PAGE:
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What the Cross-Border Aid Extension Means on the Ground

If we can reduce the targeting of hospitals, we can help a lot of Syrians’.

Written by Katarina Montgomery Published on Read time Approx. 5 minutes

On Monday Valerie Amos, the U.N. chief for humanitarian affairs, told the Security Council there were no words to accurately describe the brutality of the Syrian conflict.

On Thursday the United Nations and partners launched a major humanitarian appeal, seeking over $8.4 billion in funds to assist nearly 18 million people in Syria and across the region in 2015.

The request follows the renewal of a resolution allowing cross-border aid delivery in Syria for another 12 months. In July the Security Council authorized U.N. agencies to cross conflict lines using border crossings from Turkey, Iraq and Jordan. It was an unprecedented decision to authorize delivery of aid into the country without the consent of the Syrian government.

According to the Syrian American Medical Society (SAMS), the renewal process for 2015 presents an opportunity to make improvements that will expand the impact of the U.N.’s cross-border efforts and increase their efficacy on the ground.

SAMS has served as an implementing partner for several U.N. agencies, carrying out cross-border shipments under Resolution 2165. Valerie Szybala, author of a new report on SAMS’ experience on the ground, told Syria Deeply about the challenges and the successes that aid workers encountered.

Syria Deeply: What has the U.N.’s cross-border aid measure accomplished?

Szybala: The U.N. cross-border aid measure is an accomplishment. It’s something the humanitarian community was calling for for a long time. Because of the politics of Syria and the makeup of the Security Council, it’s very difficult to get Syria resolutions passed. The previous resolution passed in 2014, Resolution 2139, was an abject failure in terms of parties following the request of the resolution: it was ignored by all parties on the ground. The fact that 2165 was not only passed and contained concrete measures to be taken, but was then acted upon so quickly, which was in large part due to U.N. OCHA pressing forward with convoys immediately so it became a fact on the ground, is a success we don’t take for granted. We see it as a starting point, a building block, and we hope to see it continue to grow.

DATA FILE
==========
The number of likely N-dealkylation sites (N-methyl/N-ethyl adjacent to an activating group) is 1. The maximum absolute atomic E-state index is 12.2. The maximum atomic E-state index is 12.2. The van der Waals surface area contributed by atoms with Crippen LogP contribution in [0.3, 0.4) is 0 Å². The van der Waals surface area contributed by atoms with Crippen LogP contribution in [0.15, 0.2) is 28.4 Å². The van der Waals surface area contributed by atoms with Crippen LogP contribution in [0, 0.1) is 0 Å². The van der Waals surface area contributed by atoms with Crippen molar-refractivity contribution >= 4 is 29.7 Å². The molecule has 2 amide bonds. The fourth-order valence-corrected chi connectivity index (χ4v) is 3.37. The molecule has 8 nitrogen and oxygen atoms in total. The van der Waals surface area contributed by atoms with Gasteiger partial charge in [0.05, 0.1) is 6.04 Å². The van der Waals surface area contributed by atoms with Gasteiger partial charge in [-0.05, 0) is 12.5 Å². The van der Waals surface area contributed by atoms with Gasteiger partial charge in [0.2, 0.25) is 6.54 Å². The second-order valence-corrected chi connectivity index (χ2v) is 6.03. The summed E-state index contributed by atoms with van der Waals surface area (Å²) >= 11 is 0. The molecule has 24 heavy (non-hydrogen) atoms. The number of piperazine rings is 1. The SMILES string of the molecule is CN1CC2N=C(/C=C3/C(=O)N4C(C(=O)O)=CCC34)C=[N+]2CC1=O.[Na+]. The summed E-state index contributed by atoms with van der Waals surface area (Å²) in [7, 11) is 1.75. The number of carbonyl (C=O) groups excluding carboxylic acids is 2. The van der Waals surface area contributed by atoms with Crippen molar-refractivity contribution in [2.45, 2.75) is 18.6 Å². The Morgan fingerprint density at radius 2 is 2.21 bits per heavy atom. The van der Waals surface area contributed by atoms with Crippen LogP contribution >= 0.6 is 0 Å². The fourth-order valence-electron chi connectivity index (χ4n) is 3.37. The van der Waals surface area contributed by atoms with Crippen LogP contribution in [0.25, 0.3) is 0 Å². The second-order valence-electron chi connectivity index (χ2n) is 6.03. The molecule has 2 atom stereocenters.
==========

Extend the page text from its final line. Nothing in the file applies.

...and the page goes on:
We were calling for the renewal of the resolution for a period of a year that will give it some time to stabilize. What was passed this week is a good thing. The language of it hasn’t changed much in comparison to Resolution 2165, in terms of the operative paragraphs. Most of the changes we want to see, like funding increase and volume, don’t need a change in the text of the resolution.

Syria Deeply: What are the biggest obstacles to delivering aid? What needs to be improved?

Szybala: There are a lot of things that need to be improved.The amount of aid sent by the U.N. agencies to Syria is low, especially in comparison to the amount sent by other NGOs that have been sending aid across the border since the beginning of the conflict, to reach northern Syria.

It’s in part a challenge of implementation, getting the mechanisms working and getting supplies and stock. The bigger reason behind it is [the lack of] funding for the U.N. agencies. We are seeing donor fatigue because Syria’s needs are so unprecedented.

For the implementing partners like SAMS and other NGOs, the biggest problem is security. The U.N. itself doesn’t send its own employees across the borders with the convoys. It’s all done largely by Syrian NGOS: international NGOs also don’t send their international staff. Syrians are completely responsible for security of the convoys and staff, and there are no measures in place to protect them. The humanitarian community was hoping for a greater degree of protection with U.N. involvement in cross-border aid, but that hasn’t happened.